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I have EuRail Flexi pass: How to book reservations??
lydeeyah08
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My wife and I have purchased the Eurail Flexi pass. We have 5 uses. We will be traveling from Paris – Salzburg – Venise – Rome. We want to book the trains so we will have guaranteed seats plus we want to be able to book all of our hotel rooms, hostels etc… We can’t book rooms until we know exactly when we will be on the trains. (ie if we take an overnight train we won’t get a hostel)

How can I book our Eurail reservations? Can it be done online?

Thanks!

I am leaving from Minneapolis, Minnesota, USA and traveling for 13 days
London, Paris, Salzburg, Venice, Rome, Prague
oldlady
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1. I wouldn’t worry about booking in advance to guarantee seats. The express trains that require reservations almost never sell out, and if one does, there will probably be another train that isn’t sold out in another hour. A day in advance is plenty for a day train and about 3 days in advance for an overnight train. Reservations are usually available up to 1 hour before train time (when they sometimes quit selling reservations even if the train isn’t full), so if you plan to take a train the requires a reservation and don’t have it, plan on arriving at the train station 1 1/2 to 2 hours early.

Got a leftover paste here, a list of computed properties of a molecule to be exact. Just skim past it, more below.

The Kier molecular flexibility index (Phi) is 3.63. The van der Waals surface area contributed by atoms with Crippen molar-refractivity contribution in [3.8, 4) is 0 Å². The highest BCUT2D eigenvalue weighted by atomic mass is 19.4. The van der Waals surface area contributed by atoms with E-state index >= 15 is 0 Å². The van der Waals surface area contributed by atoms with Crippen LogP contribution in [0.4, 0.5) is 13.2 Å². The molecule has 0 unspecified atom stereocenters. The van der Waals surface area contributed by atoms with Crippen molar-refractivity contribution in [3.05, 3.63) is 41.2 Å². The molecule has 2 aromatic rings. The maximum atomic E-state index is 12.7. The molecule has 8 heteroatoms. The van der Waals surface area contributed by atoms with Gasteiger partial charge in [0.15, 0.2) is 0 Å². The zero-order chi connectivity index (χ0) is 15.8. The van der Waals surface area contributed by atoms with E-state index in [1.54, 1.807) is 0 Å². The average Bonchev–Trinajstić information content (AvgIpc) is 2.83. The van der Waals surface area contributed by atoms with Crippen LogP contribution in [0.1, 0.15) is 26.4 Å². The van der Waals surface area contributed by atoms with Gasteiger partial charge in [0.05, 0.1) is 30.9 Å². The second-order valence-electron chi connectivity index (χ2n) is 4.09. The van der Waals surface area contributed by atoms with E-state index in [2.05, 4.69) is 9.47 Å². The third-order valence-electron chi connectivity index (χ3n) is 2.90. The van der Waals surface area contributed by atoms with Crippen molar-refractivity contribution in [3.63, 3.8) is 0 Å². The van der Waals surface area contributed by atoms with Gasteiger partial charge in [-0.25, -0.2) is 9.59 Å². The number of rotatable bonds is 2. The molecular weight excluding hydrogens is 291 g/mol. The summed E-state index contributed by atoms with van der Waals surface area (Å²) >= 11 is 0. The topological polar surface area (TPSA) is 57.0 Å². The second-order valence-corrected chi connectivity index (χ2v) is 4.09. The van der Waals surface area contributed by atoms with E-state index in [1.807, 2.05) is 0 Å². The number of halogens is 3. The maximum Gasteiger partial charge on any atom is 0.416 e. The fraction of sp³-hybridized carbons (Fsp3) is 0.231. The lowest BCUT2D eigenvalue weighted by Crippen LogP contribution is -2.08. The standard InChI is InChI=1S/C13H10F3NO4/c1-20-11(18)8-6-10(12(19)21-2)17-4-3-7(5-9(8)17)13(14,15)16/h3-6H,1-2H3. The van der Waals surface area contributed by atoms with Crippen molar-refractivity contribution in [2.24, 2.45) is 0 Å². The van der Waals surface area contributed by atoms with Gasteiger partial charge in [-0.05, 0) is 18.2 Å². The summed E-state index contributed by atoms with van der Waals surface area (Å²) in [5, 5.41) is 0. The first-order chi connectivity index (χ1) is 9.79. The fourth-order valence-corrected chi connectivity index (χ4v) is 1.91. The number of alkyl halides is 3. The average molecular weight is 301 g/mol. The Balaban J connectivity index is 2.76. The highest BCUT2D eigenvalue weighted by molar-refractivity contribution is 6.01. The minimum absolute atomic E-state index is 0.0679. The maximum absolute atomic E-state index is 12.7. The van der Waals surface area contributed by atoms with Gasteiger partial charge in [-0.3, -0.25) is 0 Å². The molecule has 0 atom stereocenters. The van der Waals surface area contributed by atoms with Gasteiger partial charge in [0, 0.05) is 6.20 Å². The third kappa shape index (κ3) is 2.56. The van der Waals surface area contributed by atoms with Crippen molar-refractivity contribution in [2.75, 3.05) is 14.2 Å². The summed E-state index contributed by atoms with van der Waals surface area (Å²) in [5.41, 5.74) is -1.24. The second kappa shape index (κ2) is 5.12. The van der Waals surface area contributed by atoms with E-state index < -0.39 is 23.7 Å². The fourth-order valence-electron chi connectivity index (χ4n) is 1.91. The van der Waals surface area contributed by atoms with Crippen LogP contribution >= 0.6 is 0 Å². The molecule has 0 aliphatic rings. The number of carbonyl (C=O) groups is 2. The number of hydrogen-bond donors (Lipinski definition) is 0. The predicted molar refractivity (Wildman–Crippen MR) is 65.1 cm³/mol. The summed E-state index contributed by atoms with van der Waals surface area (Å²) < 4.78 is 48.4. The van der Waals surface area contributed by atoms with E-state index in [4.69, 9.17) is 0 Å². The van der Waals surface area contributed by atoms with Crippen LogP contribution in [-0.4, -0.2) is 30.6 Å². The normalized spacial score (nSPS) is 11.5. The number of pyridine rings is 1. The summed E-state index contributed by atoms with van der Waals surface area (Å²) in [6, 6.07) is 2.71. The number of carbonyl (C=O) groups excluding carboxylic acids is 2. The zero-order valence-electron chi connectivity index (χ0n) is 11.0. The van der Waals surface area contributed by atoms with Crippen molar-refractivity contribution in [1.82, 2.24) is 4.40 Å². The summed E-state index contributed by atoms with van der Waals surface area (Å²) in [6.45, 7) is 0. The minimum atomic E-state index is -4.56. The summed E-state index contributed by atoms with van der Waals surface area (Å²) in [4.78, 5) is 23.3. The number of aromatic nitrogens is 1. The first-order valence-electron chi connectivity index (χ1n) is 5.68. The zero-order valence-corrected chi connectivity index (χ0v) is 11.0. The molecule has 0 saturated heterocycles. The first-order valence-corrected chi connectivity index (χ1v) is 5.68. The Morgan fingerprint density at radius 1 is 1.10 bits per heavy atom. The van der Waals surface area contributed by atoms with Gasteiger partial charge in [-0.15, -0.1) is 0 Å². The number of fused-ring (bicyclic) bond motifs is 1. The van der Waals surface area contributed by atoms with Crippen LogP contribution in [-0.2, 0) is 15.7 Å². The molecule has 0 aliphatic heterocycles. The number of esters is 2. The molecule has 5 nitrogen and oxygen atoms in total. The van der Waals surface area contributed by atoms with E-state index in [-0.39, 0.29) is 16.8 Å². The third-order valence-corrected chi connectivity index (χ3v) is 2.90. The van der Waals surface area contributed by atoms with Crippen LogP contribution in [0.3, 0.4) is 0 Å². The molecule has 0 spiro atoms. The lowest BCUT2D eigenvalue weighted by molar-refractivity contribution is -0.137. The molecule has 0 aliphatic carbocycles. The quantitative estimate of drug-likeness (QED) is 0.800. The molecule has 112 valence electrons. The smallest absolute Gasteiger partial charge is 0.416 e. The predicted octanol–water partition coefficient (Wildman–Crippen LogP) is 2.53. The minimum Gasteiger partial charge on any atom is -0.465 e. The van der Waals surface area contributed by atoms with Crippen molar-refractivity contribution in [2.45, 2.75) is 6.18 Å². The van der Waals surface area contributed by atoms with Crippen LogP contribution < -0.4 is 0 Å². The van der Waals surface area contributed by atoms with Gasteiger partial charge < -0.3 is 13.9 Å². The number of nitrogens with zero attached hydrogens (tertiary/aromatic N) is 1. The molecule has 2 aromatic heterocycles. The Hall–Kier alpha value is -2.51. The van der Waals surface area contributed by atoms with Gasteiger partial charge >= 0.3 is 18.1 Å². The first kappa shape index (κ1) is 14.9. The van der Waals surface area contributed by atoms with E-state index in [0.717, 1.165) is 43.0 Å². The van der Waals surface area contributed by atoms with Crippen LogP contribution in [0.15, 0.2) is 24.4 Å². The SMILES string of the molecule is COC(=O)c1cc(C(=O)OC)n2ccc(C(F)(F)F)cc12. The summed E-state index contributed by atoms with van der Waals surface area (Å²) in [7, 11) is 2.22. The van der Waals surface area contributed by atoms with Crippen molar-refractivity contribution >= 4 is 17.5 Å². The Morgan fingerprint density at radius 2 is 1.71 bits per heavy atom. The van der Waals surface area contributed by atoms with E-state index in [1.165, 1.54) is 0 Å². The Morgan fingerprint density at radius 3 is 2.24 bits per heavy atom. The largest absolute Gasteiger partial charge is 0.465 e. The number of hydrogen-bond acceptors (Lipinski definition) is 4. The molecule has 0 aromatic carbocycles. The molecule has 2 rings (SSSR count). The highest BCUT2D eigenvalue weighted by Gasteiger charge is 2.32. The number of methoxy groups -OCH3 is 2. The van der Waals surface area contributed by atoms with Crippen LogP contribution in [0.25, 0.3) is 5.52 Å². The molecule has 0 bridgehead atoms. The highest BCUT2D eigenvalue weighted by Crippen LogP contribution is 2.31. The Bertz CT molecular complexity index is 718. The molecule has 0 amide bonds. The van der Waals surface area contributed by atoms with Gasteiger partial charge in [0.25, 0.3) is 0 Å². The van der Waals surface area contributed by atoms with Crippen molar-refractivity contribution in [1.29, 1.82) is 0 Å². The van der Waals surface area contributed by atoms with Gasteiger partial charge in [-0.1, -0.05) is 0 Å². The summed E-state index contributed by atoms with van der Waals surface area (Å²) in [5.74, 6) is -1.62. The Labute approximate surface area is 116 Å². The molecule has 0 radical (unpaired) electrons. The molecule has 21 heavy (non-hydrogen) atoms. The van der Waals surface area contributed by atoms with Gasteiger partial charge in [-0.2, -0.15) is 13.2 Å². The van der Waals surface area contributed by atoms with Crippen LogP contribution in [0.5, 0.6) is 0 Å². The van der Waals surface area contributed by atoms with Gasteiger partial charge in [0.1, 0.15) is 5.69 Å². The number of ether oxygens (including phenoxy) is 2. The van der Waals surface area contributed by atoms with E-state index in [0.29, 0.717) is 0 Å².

2. You can book reservations on-line, but the best way to book reservations is at the train station in Europe. Buying them from a rail pass seller or other on-line travel agency will at least double the cost and since reservations aren’t refundable even a minor change in plans (you decide to sleep in an extra 1/2 hour some morning) means they’re wasted.

3. You can either buy them all at once at one of the major train stations in Paris, or buy the one you need when you’re going to leave Salzburg before you leave the train station when you arrive in Salzburg. I would seriously look at buying the reservations you’ll need in Italy while
you’re in Salzburg as there’s often a line, sometimes a long one, to buy “just a reservation” in
Italy. That’s one of the reasons I usually don’t use a rail pass in Italy, since it’s so easy to buy tickets (which include reservation, if required) there.
4. Finally, don’t bother with a reservation unless the specific train you want to take requires it. Most trains Don’t require reservations, but the express trains between major cities and overnight trains usually do, so you’ll probably end up taking trains the require them for every leg of your journey unless you make an effort to take slightly slower regional and local trains.

lydeeyah08
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The main one I am worried about is from Paris to Salzburg. This is around a 10 hour ride (overnight). I tried to book online and they tried to charge me $230/ticket (so $460 for the two of us). Shouldn’t my flexi pass allow me to make reservations for free?